BlackBerry-maker RIM has beaten Wall Street expectations by posting a lower-than-expected net loss for the latest financial quarter.
With RIM's make-or-break next-generation BlackBerry 10 still some months off launch, the Canadian smartphone and tablet manufacturer will look on the latest set of results as positive even though it still posted a loss of $255 million (£145m).
Revenue for the second quarter of fiscal 2013 was $2.9 billion, up 2 percent from $2.8bn in the previous quarter but down a huge 31 percent compared to the same period last year.
The revenue breakdown for the quarter was approximately 60 percent for hardware, 35 percent for service and 5 percent for software and other revenue.
During the quarter, RIM shipped approximately 7.4 million BlackBerry smartphones and approximately 130,000 BlackBerry PlayBook tablets.
With the launch of BB10 only months away, it is vital that RIM increases it cash stockpile in order to support the launch and in the last three months it managed to add $100m, bringing the total to $2.3bn.
Net loss for the quarter was $235m, or $0.45 per share diluted, compared with a net loss of $518 million in the previous quarter. However things don't look so good when compared to the same three months of last year, when RIM reported a net income of $329m.
Included in the $235m loss is about $93m which is part of RIM's on-going restructuring costs, which has seen the company close seven of its ten manufacturing plants and cut thousands of jobs around the world.
"Despite the significant changes we are implementing across the organisation, our second quarter results demonstrate that RIM is progressing on its financial and operational commitments during this major transition," said Thorsten Heins, President and CEO.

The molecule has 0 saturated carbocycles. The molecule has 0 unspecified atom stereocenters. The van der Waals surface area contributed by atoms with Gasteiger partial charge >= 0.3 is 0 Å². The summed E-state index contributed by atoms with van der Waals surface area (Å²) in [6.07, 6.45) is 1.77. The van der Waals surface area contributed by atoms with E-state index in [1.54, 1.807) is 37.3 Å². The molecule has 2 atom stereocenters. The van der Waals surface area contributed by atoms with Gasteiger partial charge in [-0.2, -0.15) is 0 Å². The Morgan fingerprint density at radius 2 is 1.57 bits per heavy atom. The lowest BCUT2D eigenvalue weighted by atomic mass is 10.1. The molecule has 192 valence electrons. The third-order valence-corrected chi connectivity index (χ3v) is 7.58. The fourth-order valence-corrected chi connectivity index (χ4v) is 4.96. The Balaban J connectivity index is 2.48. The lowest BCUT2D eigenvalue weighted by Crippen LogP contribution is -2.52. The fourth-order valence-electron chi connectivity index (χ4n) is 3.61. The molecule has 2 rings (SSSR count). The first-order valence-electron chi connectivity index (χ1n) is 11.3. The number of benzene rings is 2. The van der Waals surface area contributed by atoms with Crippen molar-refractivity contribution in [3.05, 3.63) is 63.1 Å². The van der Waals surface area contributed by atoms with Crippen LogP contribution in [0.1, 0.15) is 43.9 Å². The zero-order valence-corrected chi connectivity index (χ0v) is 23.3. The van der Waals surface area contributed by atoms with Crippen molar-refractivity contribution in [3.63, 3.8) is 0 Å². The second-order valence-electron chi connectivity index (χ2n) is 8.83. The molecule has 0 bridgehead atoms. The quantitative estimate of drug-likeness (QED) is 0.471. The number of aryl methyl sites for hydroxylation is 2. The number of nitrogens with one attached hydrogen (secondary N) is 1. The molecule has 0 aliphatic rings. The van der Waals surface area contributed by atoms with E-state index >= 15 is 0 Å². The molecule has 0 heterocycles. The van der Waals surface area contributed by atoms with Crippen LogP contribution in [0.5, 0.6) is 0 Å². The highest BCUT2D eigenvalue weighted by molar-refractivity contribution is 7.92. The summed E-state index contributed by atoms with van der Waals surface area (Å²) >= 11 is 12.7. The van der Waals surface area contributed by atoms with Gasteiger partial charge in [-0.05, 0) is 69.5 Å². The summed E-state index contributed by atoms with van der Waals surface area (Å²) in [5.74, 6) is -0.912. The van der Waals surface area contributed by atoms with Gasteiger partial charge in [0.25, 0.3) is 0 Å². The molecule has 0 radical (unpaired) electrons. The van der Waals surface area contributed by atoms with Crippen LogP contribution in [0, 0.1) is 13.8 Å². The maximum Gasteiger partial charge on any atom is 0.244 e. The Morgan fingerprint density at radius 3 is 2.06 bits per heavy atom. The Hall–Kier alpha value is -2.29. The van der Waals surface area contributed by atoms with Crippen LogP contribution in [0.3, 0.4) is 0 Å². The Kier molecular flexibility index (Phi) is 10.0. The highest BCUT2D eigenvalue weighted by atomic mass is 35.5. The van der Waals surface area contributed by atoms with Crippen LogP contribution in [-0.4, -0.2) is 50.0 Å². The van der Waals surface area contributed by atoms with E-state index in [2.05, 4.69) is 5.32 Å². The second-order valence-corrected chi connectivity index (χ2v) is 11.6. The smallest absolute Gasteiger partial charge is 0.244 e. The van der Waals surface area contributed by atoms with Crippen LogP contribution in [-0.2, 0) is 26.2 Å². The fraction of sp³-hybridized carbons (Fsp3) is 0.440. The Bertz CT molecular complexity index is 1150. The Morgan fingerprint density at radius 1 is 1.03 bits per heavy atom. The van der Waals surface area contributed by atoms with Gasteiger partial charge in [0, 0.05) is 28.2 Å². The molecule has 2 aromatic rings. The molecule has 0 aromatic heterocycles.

"Subscribers grew to approximately 80 million global users, revenue grew sequentially from the first quarter, cash, cash equivalents, short-term and long-term investments increased by approximately $100m to $2.3bn, and carriers and developers are responding well to previews of our upcoming BlackBerry 10 platform."
The BlackBerry 10 operating system, along with a number of new smartphones were due to launch in late 2012, but Heins took the decision to delay the launch becasue he was not happy to launch an uncompleted product:
"Make no mistake about it, we understand that we have much more work to do, but we are making the organisational changes to drive improvements across the company, our employees are committed and motivated, and BlackBerry 10 is on track to launch in the first calendar quarter of 2013."
While the company may be looking forward to the launch of BlackBerry 10, financially there will be a number of difficult quarters still ahead of the Canadian company.
In its forward-looking statement, RIM said it expects there will be "continued pressure on operating results" for the remainder of the fiscal year based on the increasing competitive environment, lower handset volumes and increased marketing expense associated with the launch of BlackBerry 10.
RIM expects to report an operating loss in the third quarter of fiscal 2013 as it "continues to work through the transition to BlackBerry 10."